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Elderly couple walking - is it time blog post

51% of Canadians had no last Will and testament.

35% of Canadians had one that was not up to date.

(Source Angus Reid Institute Survey – January 2018)

In over 35 years of practice, I think I have heard every excuse under the sun as to why it was not a good time to either prepare a Will or update the existing document.

These include:

  • “It’s a lot of bother – I am sure my kids will work it out once I pass.”
  • “A Will? Why? My mother is still doing fine and she walked around the neighbourhood this morning – and she’s 95.  Surely, I don’t need to worry about this today.”
  • “LOL – I have absolutely nothing of value. My husband can just throw it all in the garbage can and start dating again when I am gone!!!”
  • “A friend of mine got her Will done – and it caused nothing but aggravation and fighting in her family. No thank you!!!!”
  • “I just don’t have the time. Work, kids, hockey – I don’t want to sit in a lawyer’s office for several hours, while he just keeps asking me more and more personal questions”.
  • “ It is so expensive.”

I get it.

It is difficult to face the future and think about tough decisions – for ourselves, our partners, our parents and our extended family.

Preparing a Will – and two additional supplementary documents – Power of Attorney for Personal Care, and Power of Attorney for Property – involve both a commitment of time and some honest, open discussion.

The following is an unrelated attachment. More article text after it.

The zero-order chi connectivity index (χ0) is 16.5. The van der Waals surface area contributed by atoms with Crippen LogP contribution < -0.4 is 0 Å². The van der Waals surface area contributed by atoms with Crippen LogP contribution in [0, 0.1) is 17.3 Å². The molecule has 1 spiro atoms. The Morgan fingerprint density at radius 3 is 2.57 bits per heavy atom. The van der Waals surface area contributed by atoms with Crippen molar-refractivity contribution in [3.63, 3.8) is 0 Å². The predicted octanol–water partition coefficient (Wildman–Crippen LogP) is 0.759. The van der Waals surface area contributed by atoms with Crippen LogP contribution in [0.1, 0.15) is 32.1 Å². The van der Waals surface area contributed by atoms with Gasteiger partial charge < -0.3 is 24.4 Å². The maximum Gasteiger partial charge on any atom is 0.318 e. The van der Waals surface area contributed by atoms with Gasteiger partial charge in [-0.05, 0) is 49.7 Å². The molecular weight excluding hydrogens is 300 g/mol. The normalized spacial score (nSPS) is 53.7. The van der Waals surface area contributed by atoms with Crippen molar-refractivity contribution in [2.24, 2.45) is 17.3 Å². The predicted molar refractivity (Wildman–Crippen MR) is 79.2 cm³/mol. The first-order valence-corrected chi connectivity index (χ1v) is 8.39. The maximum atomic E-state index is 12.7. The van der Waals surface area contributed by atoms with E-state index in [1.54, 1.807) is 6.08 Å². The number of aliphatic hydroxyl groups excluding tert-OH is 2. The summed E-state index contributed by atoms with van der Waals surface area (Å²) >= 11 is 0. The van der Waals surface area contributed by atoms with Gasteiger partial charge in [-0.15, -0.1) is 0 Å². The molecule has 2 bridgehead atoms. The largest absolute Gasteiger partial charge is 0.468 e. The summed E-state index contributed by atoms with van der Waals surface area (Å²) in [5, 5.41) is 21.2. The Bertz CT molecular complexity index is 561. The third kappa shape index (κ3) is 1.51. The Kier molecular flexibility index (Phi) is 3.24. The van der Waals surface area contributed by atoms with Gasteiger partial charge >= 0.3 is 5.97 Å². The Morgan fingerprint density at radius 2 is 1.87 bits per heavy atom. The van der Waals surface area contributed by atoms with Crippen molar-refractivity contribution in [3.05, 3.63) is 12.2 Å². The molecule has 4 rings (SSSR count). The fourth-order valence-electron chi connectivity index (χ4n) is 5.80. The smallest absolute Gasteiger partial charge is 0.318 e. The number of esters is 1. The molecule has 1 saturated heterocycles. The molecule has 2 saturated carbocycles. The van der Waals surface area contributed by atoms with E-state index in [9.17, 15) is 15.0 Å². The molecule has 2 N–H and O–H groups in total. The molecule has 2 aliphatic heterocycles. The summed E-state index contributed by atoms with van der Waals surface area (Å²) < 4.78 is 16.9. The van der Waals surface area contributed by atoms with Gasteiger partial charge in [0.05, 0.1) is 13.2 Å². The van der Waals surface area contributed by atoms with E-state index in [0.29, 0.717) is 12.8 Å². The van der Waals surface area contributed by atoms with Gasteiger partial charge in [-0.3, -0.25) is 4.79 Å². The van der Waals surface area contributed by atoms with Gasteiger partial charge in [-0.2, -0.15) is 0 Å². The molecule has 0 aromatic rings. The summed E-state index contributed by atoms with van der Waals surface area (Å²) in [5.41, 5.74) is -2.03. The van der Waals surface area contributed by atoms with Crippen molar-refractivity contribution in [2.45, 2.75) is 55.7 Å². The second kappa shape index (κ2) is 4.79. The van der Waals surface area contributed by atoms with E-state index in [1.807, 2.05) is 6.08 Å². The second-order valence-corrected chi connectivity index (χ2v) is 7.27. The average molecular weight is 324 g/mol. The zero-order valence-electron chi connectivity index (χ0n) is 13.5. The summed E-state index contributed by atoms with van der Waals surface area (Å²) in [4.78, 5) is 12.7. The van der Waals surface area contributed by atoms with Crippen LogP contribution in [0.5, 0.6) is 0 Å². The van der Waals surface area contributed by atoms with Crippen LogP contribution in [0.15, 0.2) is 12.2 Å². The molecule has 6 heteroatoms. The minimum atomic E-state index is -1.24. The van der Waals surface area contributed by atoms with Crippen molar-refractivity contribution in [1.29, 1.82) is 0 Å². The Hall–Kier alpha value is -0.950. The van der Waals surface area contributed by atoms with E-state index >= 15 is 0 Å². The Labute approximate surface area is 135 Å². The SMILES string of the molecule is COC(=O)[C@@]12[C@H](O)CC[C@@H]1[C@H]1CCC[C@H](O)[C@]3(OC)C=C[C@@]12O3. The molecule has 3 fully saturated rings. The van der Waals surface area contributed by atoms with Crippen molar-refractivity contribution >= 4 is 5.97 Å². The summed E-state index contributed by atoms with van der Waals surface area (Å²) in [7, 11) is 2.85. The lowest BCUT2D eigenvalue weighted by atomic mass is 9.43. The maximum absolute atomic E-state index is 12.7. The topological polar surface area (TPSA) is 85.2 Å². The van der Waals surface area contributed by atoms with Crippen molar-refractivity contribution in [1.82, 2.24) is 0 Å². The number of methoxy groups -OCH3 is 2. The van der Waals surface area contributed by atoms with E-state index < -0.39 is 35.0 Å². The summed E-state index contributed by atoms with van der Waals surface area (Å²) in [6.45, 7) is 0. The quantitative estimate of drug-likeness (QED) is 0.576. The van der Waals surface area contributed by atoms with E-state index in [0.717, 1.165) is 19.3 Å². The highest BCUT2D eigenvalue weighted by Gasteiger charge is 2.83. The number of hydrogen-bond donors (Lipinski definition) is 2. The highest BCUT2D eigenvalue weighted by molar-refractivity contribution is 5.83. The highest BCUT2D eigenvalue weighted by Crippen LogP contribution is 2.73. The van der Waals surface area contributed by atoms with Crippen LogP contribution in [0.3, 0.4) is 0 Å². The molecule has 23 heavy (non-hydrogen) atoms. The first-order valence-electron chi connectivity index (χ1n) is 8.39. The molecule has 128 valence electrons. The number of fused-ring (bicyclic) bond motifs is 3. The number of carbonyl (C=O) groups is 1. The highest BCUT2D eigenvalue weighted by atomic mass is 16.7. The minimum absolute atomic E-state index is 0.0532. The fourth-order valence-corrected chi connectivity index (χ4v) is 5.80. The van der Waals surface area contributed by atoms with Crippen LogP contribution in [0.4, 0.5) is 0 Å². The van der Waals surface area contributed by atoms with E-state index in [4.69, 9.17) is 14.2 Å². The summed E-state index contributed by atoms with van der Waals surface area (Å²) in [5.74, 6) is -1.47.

Life is unpredictable.

Accidents, illness, job loss, family breakups – a lot can happen, and sometimes, we can truly be caught off guard.

During the COVID pandemic, we have all witnessed how illness can devastate a family.  And sadly, how many families can find themselves at a crossroads if life saving decisions for an individual must be made on their behalf – by other family members.

Can you imagine asking your wife “If you contract COVID, and must be put on a respirator, and may still die nevertheless, or never be taken off the device, what would you want?”

(If this is too much to think of right now – STOP READING – and come back at another time)

I wanted to let you know that our firm, with over 35 years of experience in developing Wills and Powers of Attorney for clients, has a seamless, contactless system in place.

Step 1 – Ask for a copy of our brochure, which outlines our service and rates.

Step 2 – If you are ready to move forward, we will send you a questionnaire which asks a variety of questions that you need to answer – and discuss with your loved ones.

During this step, please feel free to reach out to me personally – if you have any questions or need clarification on any of the questions.

Step 3 – I prepare a DRAFT copy of your Will for review.  With your feedback, a final copy of the Will is prepared.

Step 4 – You sign your Will, which must be witnessed by 2 individuals.

During COVID, this step can be done virtually in accordance with Provincial regulations and The Law Society of Ontario.

Step 5 – Peace of Mind.  Your Will and Powers of Attorney are complete.  I would suggest making at least one copy of the document to a trusted family member or friend.  And then, let’s all continue to enjoy life, safe and sound.

Darrel Hotz, Signature